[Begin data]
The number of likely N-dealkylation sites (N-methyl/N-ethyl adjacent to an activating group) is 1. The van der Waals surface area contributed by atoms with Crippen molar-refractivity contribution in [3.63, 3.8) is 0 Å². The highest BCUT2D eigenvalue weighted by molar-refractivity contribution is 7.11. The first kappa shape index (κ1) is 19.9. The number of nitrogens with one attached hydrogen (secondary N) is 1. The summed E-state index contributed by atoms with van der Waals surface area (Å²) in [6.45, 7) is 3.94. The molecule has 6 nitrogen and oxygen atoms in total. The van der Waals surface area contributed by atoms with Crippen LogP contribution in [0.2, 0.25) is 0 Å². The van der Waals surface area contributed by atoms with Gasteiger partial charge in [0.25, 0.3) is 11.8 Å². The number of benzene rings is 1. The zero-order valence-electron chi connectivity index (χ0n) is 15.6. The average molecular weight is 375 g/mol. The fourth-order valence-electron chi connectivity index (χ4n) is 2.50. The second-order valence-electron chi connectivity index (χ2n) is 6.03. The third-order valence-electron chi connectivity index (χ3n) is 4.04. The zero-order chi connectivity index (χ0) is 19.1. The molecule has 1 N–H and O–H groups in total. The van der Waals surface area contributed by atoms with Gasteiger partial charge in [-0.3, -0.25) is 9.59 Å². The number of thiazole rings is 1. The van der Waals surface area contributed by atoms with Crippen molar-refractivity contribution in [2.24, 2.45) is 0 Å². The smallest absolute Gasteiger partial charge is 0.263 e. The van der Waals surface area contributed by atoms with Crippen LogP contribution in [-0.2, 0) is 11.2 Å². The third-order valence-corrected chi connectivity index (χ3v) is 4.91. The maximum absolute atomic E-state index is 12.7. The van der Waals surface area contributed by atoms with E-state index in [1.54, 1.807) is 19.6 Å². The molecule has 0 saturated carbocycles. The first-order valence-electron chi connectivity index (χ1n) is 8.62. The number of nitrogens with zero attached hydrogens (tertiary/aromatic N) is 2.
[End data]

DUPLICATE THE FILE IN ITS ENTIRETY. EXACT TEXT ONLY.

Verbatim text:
The number of likely N-dealkylation sites (N-methyl/N-ethyl adjacent to an activating group) is 1. The van der Waals surface area contributed by atoms with Crippen molar-refractivity contribution in [3.63, 3.8) is 0 Å². The highest BCUT2D eigenvalue weighted by molar-refractivity contribution is 7.11. The first kappa shape index (κ1) is 19.9. The number of nitrogens with one attached hydrogen (secondary N) is 1. The summed E-state index contributed by atoms with van der Waals surface area (Å²) in [6.45, 7) is 3.94. The molecule has 6 nitrogen and oxygen atoms in total. The van der Waals surface area contributed by atoms with Crippen LogP contribution in [0.2, 0.25) is 0 Å². The van der Waals surface area contributed by atoms with Gasteiger partial charge in [0.25, 0.3) is 11.8 Å². The number of benzene rings is 1. The zero-order valence-electron chi connectivity index (χ0n) is 15.6. The average molecular weight is 375 g/mol. The fourth-order valence-electron chi connectivity index (χ4n) is 2.50. The second-order valence-electron chi connectivity index (χ2n) is 6.03. The third-order valence-electron chi connectivity index (χ3n) is 4.04. The zero-order chi connectivity index (χ0) is 19.1. The molecule has 1 N–H and O–H groups in total. The van der Waals surface area contributed by atoms with Gasteiger partial charge in [-0.3, -0.25) is 9.59 Å². The number of thiazole rings is 1. The van der Waals surface area contributed by atoms with Crippen molar-refractivity contribution in [2.24, 2.45) is 0 Å². The smallest absolute Gasteiger partial charge is 0.263 e. The van der Waals surface area contributed by atoms with Crippen LogP contribution in [-0.2, 0) is 11.2 Å². The third-order valence-corrected chi connectivity index (χ3v) is 4.91. The maximum absolute atomic E-state index is 12.7. The van der Waals surface area contributed by atoms with E-state index in [1.54, 1.807) is 19.6 Å². The molecule has 0 saturated carbocycles. The first-order valence-electron chi connectivity index (χ1n) is 8.62. The number of nitrogens with zero attached hydrogens (tertiary/aromatic N) is 2.